Last week, Wacom — the company known for its professional drawing tablets — announced the MobileStudio Pro. At first glance, it’s simply the successor of the Cintiq Companion, the stand-alone pen-display loved by many illustrators and graphic designers. But for this new version, Wacom has included features that will appeal extra to 3D artists and creative professionals that want to add 3D scanning to their workflow.

Here are 3 things you need to know:

1. The built-in “3D Camera” is an Intel RealSense R200 — but only in the high-end models

 

wacom_realsense_3d_camera

 

The Mobile StudioPro comes in two sizes: 13-inch and 16-inch and with both you have an option for choosing an Intel Core i5-powered version and a high end version powered by an i7 processor. Only the highest-end versions — the 13-inch costing £2,299 / €2,699.90 / $2,499.95 and the 16-inch costing £2,749 / €3,199.90 / $2,999.95 —  also comes with what Wacom calls an “Intel RealSense 3D Camera”.

Looking more closely, insiders will notice it’s actually an Intel RealSense F200 “world-facing” sensor that can be used for 3D Scanning. The R200 differs from other depth sensors such as Microsoft Kinect and Structure Sensor because it uses two cameras for 3D capture instead of one, which should result in more detailed 3D geometry (I’ll have to test the R200 to confirm this).

Let’s take a closer look at the sensor bar:

 

wacom_realsense_3d_camera_2

 

From left to right, we first see Wacom’s own RGB camera, which has 8 megapixels and is used for regular photography. The second circle is the first monochrome 3D camera that’s sensitive to infrared light. Next there’s the RealSense’s RGB camera which has an HD resolution of 1920 x 1080 pixels (and a frame rate up to 60 fps) and is used to capture the color textures onto the 3D geometry. The white square is an infrared laser projector which projects patterns that the human eye can’t see but the IR-cameras (the far-right is the second) can.

The full specs of the Intel RealSense can be found here.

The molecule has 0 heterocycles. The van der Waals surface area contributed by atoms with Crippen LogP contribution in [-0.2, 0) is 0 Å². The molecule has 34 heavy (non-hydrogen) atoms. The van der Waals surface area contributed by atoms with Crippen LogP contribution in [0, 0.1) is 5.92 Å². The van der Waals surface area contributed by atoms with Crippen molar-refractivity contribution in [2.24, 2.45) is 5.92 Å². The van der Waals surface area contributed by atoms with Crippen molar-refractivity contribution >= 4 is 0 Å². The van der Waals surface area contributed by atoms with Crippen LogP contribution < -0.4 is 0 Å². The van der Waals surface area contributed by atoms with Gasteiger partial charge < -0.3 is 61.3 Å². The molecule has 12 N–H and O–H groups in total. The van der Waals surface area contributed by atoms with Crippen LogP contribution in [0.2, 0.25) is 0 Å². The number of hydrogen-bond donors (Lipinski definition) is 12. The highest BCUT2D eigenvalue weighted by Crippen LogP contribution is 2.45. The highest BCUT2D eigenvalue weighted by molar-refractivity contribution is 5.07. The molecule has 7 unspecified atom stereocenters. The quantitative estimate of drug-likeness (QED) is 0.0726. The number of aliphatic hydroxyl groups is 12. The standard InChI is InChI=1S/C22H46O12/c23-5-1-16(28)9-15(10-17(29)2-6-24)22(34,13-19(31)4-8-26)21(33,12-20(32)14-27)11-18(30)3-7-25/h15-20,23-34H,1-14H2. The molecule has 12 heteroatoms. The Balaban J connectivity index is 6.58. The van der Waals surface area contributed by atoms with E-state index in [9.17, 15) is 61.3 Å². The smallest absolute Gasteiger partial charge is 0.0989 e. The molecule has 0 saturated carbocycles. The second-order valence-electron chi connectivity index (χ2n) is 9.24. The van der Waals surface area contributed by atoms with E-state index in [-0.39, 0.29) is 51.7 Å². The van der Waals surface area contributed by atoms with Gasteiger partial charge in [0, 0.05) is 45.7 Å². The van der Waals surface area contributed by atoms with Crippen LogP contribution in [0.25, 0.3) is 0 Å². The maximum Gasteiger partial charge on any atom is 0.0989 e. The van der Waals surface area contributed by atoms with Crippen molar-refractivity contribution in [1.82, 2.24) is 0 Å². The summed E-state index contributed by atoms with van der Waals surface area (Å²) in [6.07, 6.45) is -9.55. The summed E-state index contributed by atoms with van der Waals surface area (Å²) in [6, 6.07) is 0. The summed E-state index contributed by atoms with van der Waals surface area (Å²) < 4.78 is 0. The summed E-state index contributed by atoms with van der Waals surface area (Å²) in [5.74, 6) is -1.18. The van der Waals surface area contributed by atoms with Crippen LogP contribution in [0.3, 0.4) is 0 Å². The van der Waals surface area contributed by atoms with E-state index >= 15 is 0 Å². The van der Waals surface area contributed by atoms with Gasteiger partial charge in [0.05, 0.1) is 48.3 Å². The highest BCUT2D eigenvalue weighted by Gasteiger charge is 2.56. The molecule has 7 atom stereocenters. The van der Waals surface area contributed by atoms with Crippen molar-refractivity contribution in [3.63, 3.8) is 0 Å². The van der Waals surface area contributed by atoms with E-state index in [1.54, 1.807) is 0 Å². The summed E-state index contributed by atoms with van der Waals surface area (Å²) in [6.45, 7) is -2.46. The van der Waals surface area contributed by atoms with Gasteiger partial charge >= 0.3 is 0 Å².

2. Includes Artec Studio 3D scanning software — but only a one-year license

 

artec-studio-10-ultimate-1

 

Wacom could have quickly made a 3D scanning app using the Intel RealSense SDK, but emphasizes this is a Pro device by including 3D Scanning software from Artec, a company known for it’s industry standard EVA and Spider 3D Scanners. While this software won’t make the 3D scans from the Wacom MobileStudio comparable to those of the stand-alone Artec scanners (which cost €20.000 and up), it does give users a very professional 3D capturing and post-processing workflow.

It’s noteworthy that only a one-year license of this software is included. It’s the Ultimate version, because that’s the only version that supports 3D scanning with depth sensors like the RealSense. And this version isn’t available with a life-time license like the Pro version. So you’ll get a €800 value when buying a high-end Wacom MobileStudio, but if you make the Artec software part of your professional workflow you will have to pay a €800 yearly fee after the first year. Still, this is professional software and the price is about the same as a year of Adobe Creative Cloud.

 

If your budget doesn’t allow to keep spending €800 yearly for just 3D scanning, it’s good to know that the Intel RealSense R200 also works with free 3D scanning software like itSeez3D (the Windows-version, I reviewed the iOS version here) and 3D System’s Sense for RealSense (reviewed here with the RealSense F200, which is a less-capable sensor but the software works the same).

 


 

 


 

3. Has NVIDIA Quadro graphics — but only the 16-inch

 

 logo3d_quadro_20

 

While the 13-inchers have a Intel Iris Graphics 550, both 16-inch versions of the Wacom MobileStudio Pro come with NVIDIA Quadro graphics chips. The i5 model comes with an M600M with 2GB of memory and the i7 boasts a M1000M with 4GB. This clearly sets the MobileStudio Pro apart from competition like the Microsoft Surface Pro 4, that only comes with Intel Iris graphics.

Both Quardos are workstation-class graphics chips and great for 3D work, especially for working with 3D scans. This often requires sculpting programs like Mudbox, ZBrush or Bodypaint 3D that let you subdivide geometry for adding details. A fast graphics chip makes working with millions of polygons a lot smoother.

 


 

Conclusion

 

If you add up the 3 points above, you can conclude that only the 16-inch model is suitable for professional 3D work. And only the highest-end i7 version — which costs €/$ 600 more than the i5 version — comes with the RealSense 3D sensor. But with that you also get twice the storage (512GB vs 256GB), twice the RAM (16GB vs 8GB) and twice the VRAM (4GB vs 2 GB) so you’ll probably want that version anyway.

If you have £2,749 / €3,199.90 / $2,999.95 to spare, that is. That might be high for a “companion” device, but the fact is that these well-specced tablets have the potential to complete replace a laptop. For this, a Bluetooth keyboard and kickstand are available. On top of that, there’s the Wacom Link that let’s you hook the MobileStudio Pro up to a PC or Mac and use it as an external screen, basically turning it into a Cintiq.

The MobileStudio Pro will be available for purchase in November 2016. A great summary of all other features and prices in various currencies can be found here.

I’ve reached out to Wacom for a review model to test its 3D scanning & editing capabilities.

 


 

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